In September, Sr. Lizzy Chakkalakal gave the keys to a new house to Muttamma Mani, a scrap collector with Hansen's disease. Mani, a migrant from the neighboring state of Tamil Nadu, now occupies one of the more than 130 homes Chakkalakal has built in the past 12 years in the southwestern Indian state of under the name "House Challenge."
Chakkalakal, who is a member of the Franciscan Missionaries of Mary, has lined up support from a cross-section of society: daily wage earners, corporate executives, and her students and their parents. Their contributions come in cash, labor, building materials — even politicians who use their position to encourage people to donate.
"Those who have share with those who do not have," said Chakkalakal, principal of Our Lady's Secondary High School at Thopumpady in Kochi, the commercial capital of Kerala. "We must light a lamp where there is darkness. There will be many who will pour oil into it and keep it burning." On her own, she would not have accomplished much, she said. "When we take one step, many would join our effort," Chakkalakal said.
Catholic sisters have been taking steps for decades to address homelessness and affordable housing issues around the world — and getting others to join them. As their grassroots efforts provide some temporary and long-range solutions, sisters who work at the United Nations vow to keep attention on the issues a year after a series of landmark meetings on homelessness at the U.N.'s headquarters in New York. Global Sisters Report launched a special series, A Place to Call Home, focused on women religious who are helping people who are homeless or lack adequate shelter, to coincide with the start of those meetings.
The resolution that came out of the U.N.'s Commission for Social Development, one of the U.N.'s main bodies, was a milestone that "gave new energy" to the issues, said Daughter of Wisdom Sr. Jean Quinn, executive director of UNANIMA International, a U.N.-based coalition of Catholic congregations focused on concerns of women, children, migrants and the environment.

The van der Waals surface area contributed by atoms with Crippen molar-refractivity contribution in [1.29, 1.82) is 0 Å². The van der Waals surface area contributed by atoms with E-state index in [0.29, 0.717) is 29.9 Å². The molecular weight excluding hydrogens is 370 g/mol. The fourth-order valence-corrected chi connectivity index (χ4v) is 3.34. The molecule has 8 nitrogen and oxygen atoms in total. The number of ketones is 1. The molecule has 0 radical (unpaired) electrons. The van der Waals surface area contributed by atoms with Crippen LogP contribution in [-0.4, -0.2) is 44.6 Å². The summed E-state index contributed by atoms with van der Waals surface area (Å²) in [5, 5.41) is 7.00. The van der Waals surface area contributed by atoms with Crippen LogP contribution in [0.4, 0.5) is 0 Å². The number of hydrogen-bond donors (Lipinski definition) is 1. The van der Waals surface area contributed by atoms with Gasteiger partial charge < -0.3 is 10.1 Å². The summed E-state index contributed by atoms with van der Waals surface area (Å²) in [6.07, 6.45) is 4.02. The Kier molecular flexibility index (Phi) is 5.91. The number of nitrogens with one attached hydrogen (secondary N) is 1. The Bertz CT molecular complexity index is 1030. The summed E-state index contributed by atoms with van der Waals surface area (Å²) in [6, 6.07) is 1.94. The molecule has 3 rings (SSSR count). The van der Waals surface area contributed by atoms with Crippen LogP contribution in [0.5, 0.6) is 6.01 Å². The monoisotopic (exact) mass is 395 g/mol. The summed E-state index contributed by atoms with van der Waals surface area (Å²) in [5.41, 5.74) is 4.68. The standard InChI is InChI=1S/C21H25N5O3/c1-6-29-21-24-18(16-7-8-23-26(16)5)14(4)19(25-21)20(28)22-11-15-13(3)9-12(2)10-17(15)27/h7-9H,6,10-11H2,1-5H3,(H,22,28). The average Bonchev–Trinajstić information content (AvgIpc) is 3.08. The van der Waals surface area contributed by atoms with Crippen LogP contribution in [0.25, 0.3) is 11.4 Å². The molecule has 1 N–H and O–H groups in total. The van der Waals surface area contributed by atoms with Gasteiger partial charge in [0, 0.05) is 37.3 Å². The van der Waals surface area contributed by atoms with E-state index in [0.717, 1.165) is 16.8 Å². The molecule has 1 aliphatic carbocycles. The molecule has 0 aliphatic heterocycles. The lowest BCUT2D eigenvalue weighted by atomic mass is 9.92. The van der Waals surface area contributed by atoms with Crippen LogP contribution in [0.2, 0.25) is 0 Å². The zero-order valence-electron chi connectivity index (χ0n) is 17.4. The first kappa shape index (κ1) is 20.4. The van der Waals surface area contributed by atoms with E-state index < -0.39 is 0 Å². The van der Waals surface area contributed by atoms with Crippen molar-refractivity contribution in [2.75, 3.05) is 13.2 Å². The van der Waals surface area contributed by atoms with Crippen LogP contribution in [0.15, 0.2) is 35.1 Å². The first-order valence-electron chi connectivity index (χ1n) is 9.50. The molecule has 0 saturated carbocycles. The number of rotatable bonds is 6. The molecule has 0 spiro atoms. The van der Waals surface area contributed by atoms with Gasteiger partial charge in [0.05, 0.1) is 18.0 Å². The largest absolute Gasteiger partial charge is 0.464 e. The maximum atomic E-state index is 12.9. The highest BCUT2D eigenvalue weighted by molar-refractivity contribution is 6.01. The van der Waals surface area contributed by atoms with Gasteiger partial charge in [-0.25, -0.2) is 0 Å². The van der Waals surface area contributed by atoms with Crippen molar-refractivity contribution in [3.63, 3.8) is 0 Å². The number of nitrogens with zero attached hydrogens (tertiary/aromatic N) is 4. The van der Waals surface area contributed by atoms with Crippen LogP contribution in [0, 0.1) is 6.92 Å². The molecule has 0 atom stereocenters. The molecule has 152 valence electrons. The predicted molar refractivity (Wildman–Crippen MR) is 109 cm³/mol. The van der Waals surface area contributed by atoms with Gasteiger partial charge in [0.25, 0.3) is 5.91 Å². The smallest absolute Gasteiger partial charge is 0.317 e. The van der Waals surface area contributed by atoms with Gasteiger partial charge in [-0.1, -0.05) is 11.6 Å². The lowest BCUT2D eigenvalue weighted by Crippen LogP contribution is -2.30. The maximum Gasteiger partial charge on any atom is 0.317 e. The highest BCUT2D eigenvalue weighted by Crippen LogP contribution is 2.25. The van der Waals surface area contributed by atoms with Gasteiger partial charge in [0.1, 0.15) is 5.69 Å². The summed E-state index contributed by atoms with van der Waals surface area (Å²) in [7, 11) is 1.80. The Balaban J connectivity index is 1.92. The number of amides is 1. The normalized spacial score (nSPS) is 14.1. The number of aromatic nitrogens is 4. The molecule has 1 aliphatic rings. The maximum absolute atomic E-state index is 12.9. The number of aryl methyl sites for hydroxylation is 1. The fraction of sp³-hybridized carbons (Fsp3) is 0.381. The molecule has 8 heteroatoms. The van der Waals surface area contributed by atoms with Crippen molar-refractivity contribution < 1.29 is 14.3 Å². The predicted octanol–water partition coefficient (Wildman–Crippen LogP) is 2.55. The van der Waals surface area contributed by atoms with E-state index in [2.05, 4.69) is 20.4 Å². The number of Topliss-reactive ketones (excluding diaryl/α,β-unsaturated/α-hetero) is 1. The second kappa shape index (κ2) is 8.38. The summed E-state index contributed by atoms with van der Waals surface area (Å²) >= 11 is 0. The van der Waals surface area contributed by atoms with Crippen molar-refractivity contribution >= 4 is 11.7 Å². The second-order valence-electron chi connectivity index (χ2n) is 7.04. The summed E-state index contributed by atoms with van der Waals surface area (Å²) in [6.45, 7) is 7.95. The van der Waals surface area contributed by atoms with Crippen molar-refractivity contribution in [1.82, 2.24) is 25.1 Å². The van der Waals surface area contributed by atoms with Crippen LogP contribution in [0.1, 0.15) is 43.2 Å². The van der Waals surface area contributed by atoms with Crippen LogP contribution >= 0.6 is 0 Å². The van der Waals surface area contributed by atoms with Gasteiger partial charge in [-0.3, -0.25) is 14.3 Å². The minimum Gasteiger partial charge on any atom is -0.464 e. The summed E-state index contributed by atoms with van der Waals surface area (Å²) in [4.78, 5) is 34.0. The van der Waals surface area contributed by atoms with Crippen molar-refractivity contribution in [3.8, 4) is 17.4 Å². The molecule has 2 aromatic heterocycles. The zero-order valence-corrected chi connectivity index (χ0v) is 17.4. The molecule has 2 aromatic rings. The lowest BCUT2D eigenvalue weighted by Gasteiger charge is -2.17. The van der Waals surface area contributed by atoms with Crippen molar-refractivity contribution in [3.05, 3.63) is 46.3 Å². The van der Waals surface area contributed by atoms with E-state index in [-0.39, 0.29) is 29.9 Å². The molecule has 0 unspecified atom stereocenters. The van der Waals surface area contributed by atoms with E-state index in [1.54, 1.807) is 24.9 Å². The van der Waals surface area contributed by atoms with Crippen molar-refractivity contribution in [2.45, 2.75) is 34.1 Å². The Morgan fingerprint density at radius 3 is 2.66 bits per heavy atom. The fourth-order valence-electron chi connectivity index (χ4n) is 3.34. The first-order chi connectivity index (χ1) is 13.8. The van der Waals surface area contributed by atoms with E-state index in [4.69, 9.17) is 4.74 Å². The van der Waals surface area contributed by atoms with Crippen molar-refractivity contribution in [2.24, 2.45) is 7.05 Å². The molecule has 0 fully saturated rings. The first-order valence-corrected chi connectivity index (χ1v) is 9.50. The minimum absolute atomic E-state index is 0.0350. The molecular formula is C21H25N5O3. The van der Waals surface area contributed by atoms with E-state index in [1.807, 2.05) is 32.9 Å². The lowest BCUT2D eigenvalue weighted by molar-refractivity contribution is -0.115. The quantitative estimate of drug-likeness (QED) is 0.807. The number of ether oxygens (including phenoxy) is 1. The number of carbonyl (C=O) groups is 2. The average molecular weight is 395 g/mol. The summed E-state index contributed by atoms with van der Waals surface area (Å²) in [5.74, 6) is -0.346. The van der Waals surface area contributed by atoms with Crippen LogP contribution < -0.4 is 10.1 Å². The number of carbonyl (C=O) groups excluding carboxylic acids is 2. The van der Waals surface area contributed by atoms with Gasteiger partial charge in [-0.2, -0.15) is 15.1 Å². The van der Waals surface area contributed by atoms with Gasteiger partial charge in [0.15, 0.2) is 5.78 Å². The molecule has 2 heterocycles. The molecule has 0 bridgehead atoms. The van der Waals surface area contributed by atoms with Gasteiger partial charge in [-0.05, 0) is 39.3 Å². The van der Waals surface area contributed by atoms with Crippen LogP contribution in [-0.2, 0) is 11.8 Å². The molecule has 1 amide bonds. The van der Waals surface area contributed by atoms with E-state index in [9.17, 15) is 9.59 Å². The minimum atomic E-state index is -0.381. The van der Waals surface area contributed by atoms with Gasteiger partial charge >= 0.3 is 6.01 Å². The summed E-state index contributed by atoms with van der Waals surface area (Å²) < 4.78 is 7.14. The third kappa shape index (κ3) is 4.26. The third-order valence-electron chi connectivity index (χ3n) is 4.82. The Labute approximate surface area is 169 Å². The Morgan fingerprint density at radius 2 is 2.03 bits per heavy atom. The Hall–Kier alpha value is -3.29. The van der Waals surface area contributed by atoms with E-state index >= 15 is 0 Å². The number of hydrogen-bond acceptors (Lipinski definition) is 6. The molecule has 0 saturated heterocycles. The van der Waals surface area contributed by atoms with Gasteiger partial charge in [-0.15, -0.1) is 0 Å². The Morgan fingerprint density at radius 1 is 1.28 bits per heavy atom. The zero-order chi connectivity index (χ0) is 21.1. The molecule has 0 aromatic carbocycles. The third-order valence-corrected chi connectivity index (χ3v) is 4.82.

For example, people may be leaving urban areas in the midst of the pandemic, but that doesn't mean newly available housing will suddenly become more affordable, said Sr. Margaret O'Dwyer, one of two representatives of the Company of the Daughters of Charity at the United Nations.
She also noted that housing and the pandemic are linked to a host of social concerns the United Nations is addressing through its sustainable development goals. "People in more developed countries don't realize the impact the pandemic is having [on those] without homes," she said. Calls for social distancing and sanitation, like vigilant hand-washing, are challenges in communities where residents live in "informal settlements" — often makeshift housing without clean water.
"You can't 'stay safe' if you're washing your hands in contaminated water," said O'Dwyer, who with Quinn co-chairs Working Group to End Homelessness, a U.N.-based advisory group of religious congregations and other organizations that was highly visible during the February 2020 United Nations meetings.
Those realities are also present in the United States. David Brown, who helps manage a used-clothing boutique store run by the Philadelphia-based housing organization Project HOME, was homeless for 25 years but now rents an apartment in a building the agency built.
He has been off the streets for more than nine years but continues to share the frustration of those still experiencing homelessness. He joined demonstrators in Philadelphia in September after city officials sought to dismantle homeless encampments on city parkways.
The city and the encampment residents ultimately resolved the problem, with the city providing 50 vacant homes put in a community land trust.
The controversy could have been solved sooner had the city made stronger steps to ending street homelessness in Philadelphia, he said. "It made me bitter," Brown added. "They have the resources where they could do something."
As a sign of solidarity, Brown re-experienced spending a night in a cardboard box at one of the encampments. He talked with encampment residents of the work of Project HOME, which was co-founded by Mercy Sr. Mary Scullion.
"I haven't really gotten over that night," he said. "It was nice to come back to a nice apartment, where I could lie down and rest and take a shower." Brown said it is a "blessing in itself" not to experience homelessness anymore.
Quinn and O'Dwyer said last year's U.N. meetings shone new light on the housing and homeless ministries that sister congregations have been doing for years. The range of innovative solutions is evident among the nearly 100 responses received last year to an invitation by Global Sisters Report to chronicle sisters' efforts in an interactive map as part of its "A Place to Call Home" series.
As just one example, the Felician Sisters of North America has eight homeless or housing-related ministries in California, Michigan, New York, Pennsylvania, New Mexico, Delaware, and Ontario, Canada. These include shelters, street ministries, food pantries, soup kitchens, senior residences, care facilities and affordable housing units.